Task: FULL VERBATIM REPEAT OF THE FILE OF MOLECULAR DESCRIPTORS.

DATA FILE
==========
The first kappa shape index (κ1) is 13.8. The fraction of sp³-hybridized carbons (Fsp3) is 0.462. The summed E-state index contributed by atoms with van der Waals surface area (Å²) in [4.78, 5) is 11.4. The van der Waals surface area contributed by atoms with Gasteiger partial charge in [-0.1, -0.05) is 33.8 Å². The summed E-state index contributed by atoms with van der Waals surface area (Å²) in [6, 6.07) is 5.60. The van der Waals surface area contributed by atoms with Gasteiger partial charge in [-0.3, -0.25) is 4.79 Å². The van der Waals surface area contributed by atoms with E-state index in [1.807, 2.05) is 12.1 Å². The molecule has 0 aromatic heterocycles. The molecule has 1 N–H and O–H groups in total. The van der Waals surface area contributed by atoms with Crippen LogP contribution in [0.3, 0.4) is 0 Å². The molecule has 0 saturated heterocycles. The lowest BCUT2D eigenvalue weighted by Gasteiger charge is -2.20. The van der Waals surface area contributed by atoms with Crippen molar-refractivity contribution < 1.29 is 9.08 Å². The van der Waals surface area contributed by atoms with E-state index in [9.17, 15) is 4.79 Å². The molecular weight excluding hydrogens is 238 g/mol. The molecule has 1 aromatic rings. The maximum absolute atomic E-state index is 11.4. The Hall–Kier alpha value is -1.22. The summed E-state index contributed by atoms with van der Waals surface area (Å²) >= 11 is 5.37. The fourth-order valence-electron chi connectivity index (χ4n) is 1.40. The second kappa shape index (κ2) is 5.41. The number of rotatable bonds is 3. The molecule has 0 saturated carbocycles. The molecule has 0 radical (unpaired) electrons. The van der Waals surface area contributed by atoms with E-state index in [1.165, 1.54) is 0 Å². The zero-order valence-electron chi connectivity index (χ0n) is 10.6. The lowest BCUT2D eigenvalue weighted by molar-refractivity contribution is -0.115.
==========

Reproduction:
The first kappa shape index (κ1) is 13.8. The fraction of sp³-hybridized carbons (Fsp3) is 0.462. The summed E-state index contributed by atoms with van der Waals surface area (Å²) in [4.78, 5) is 11.4. The van der Waals surface area contributed by atoms with Gasteiger partial charge in [-0.1, -0.05) is 33.8 Å². The summed E-state index contributed by atoms with van der Waals surface area (Å²) in [6, 6.07) is 5.60. The van der Waals surface area contributed by atoms with Gasteiger partial charge in [-0.3, -0.25) is 4.79 Å². The van der Waals surface area contributed by atoms with E-state index in [1.807, 2.05) is 12.1 Å². The molecule has 0 aromatic heterocycles. The molecule has 1 N–H and O–H groups in total. The van der Waals surface area contributed by atoms with Crippen LogP contribution in [0.3, 0.4) is 0 Å². The molecule has 0 saturated heterocycles. The lowest BCUT2D eigenvalue weighted by Gasteiger charge is -2.20. The van der Waals surface area contributed by atoms with Crippen molar-refractivity contribution < 1.29 is 9.08 Å². The van der Waals surface area contributed by atoms with E-state index in [9.17, 15) is 4.79 Å². The molecular weight excluding hydrogens is 238 g/mol. The molecule has 1 aromatic rings. The maximum absolute atomic E-state index is 11.4. The Hall–Kier alpha value is -1.22. The summed E-state index contributed by atoms with van der Waals surface area (Å²) >= 11 is 5.37. The fourth-order valence-electron chi connectivity index (χ4n) is 1.40. The second kappa shape index (κ2) is 5.41. The number of rotatable bonds is 3. The molecule has 0 saturated carbocycles. The molecule has 0 radical (unpaired) electrons. The van der Waals surface area contributed by atoms with E-state index in [1.165, 1.54) is 0 Å². The zero-order valence-electron chi connectivity index (χ0n) is 10.6. The lowest BCUT2D eigenvalue weighted by molar-refractivity contribution is -0.115.